• mikedisd2mikedisd2 Member Posts: 1,096 ■■■■■□□□□□
    Ah, just leave them on until you have outgrown them. I don't show any of my printer certs anymore because I no longer do site support and listing them may detract from my resume.

    And I don't remember much about IPSec or clustering but there's no way I'm dropping my MCSE.
  • universalfrostuniversalfrost Member Posts: 247
    i don't list my old certs normally, but it one job were to ask for a seasoned person then I might add the old certs to show I have more than 5 years of currents certs (win nt is not a big one nowadays in the industry).
    "Quando Omni Flunkus Moritati" (when all else fails play dead) -Red Green
  • whatthehellwhatthehell Member Posts: 920
    i don't list my old certs normally, but it one job were to ask for a seasoned person then I might add the old certs to show I have more than 5 years of currents certs (win nt is not a big one nowadays in the industry).

    Agreed --- not like I would need to list my A+ for a job that requires a good amount of specific software troubleshooting, but it does show history.
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  • tha_dubtha_dub Member Posts: 262
    I think I'd put all my certs on unless I had a compelling reason not to. Per previous posters it shows your time in the industry and also clearly shows in most cases a constant degree of learning which is required in the industry. Almost every IT job posting I've seen ask for something to the effect of willing to write certifications or on the job study required......

    I was even asked in a job interview once why I had a 2 year gap in obtaining any certifications. I had to explain it coincided with a new job where I had a ton to learn hands on and no time for certs.
  • erpadminerpadmin Member Posts: 4,165
    tha_dub wrote: »
    I think I'd put all my certs on unless I had a compelling reason not to. Per previous posters it shows your time in the industry and also clearly shows in most cases a constant degree of learning which is required in the industry. Almost every IT job posting I've seen ask for something to the effect of willing to write certifications or on the job study required......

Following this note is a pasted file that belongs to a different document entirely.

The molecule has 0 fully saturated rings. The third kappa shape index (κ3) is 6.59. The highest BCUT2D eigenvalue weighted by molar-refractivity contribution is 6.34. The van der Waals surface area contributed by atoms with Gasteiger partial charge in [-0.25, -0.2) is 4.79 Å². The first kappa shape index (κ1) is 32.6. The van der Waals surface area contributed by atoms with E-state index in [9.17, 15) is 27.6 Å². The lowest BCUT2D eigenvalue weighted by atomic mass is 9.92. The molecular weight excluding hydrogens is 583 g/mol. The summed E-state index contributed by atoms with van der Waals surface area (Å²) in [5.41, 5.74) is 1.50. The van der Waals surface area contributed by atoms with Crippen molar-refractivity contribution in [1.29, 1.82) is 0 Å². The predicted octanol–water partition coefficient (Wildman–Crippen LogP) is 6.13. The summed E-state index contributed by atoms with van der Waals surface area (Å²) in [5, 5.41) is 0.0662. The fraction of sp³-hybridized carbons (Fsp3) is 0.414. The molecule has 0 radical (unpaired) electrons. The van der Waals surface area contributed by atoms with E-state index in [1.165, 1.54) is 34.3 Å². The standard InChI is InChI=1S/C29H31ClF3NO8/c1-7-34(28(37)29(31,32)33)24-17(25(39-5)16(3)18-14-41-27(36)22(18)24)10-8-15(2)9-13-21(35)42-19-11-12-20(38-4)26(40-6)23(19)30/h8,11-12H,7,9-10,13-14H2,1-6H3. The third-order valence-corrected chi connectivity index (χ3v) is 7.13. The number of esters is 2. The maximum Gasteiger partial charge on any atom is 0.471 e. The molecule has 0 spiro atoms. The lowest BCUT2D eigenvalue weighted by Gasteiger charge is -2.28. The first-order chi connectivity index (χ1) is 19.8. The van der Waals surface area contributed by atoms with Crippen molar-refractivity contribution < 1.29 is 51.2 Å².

I was even asked in a job interview once why I had a 2 year gap in obtaining any certifications. I had to explain it coincided with a new job where I had a ton to learn hands on and no time for certs.


    +1:

    that's precisely why I still list my A+ and Network+ certs...just to show someone who cares more about certs that I did start out with something. Of course, I have a five year gap between Network+ and Security+, but within those five years, I was too busy learning/maintaining PeopleSoft. Every cert I got after Network+ was pretty much because of/for WGU.

    None of us are going to an interview expecting to be retested on the certs we got. I would have no problem explaining any topic covered by the certs I've earned. If you earned a cert...even if you earned it two decades ago, you should be able to give SOMETHING back about the cert that's in your posession.

    However, I see value in not listing a cert that others have brought up. I would do that (personally) for any Cisco certs (CCNA, etc.) Some certs I'd want, like a CCNA, just to prove to myself (only myself and maybe you guys) that I can do it. But I wouldn't need a CCNA (personally) to get into the IT field or validate myself in IT. My CCNA route would be getting the hardware (none of that simulator stuff) and doing the one exam. I would take my sweet time working through it until I felt confident that I could pass the exam with one try. But that scenario would be (for me) the only reason I don't list a cert....personal fulfillment.